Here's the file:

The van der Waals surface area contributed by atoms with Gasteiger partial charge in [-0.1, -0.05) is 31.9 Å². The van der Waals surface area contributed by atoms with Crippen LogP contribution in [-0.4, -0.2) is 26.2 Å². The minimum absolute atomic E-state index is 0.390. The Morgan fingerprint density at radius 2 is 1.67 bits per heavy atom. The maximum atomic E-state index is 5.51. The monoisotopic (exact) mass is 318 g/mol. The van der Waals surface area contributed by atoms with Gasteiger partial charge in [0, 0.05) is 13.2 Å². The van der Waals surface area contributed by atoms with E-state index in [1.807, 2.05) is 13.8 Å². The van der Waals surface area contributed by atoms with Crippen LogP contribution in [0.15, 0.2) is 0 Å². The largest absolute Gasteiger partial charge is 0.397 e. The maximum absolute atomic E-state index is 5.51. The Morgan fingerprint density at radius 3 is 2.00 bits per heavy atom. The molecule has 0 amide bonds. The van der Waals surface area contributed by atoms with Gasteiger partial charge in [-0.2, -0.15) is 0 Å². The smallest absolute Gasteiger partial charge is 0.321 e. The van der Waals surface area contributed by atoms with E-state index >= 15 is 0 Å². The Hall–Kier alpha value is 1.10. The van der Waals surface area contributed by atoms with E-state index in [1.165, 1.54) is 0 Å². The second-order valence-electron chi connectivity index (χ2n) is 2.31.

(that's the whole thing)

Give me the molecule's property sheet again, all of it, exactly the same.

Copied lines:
The van der Waals surface area contributed by atoms with Gasteiger partial charge in [-0.1, -0.05) is 31.9 Å². The van der Waals surface area contributed by atoms with Crippen LogP contribution in [-0.4, -0.2) is 26.2 Å². The minimum absolute atomic E-state index is 0.390. The Morgan fingerprint density at radius 2 is 1.67 bits per heavy atom. The maximum atomic E-state index is 5.51. The monoisotopic (exact) mass is 318 g/mol. The van der Waals surface area contributed by atoms with Gasteiger partial charge in [0, 0.05) is 13.2 Å². The van der Waals surface area contributed by atoms with E-state index in [1.807, 2.05) is 13.8 Å². The van der Waals surface area contributed by atoms with Crippen LogP contribution in [0.15, 0.2) is 0 Å². The largest absolute Gasteiger partial charge is 0.397 e. The maximum absolute atomic E-state index is 5.51. The Morgan fingerprint density at radius 3 is 2.00 bits per heavy atom. The molecule has 0 amide bonds. The van der Waals surface area contributed by atoms with Gasteiger partial charge in [-0.2, -0.15) is 0 Å². The smallest absolute Gasteiger partial charge is 0.321 e. The van der Waals surface area contributed by atoms with E-state index >= 15 is 0 Å². The Hall–Kier alpha value is 1.10. The van der Waals surface area contributed by atoms with E-state index in [1.165, 1.54) is 0 Å². The second-order valence-electron chi connectivity index (χ2n) is 2.31.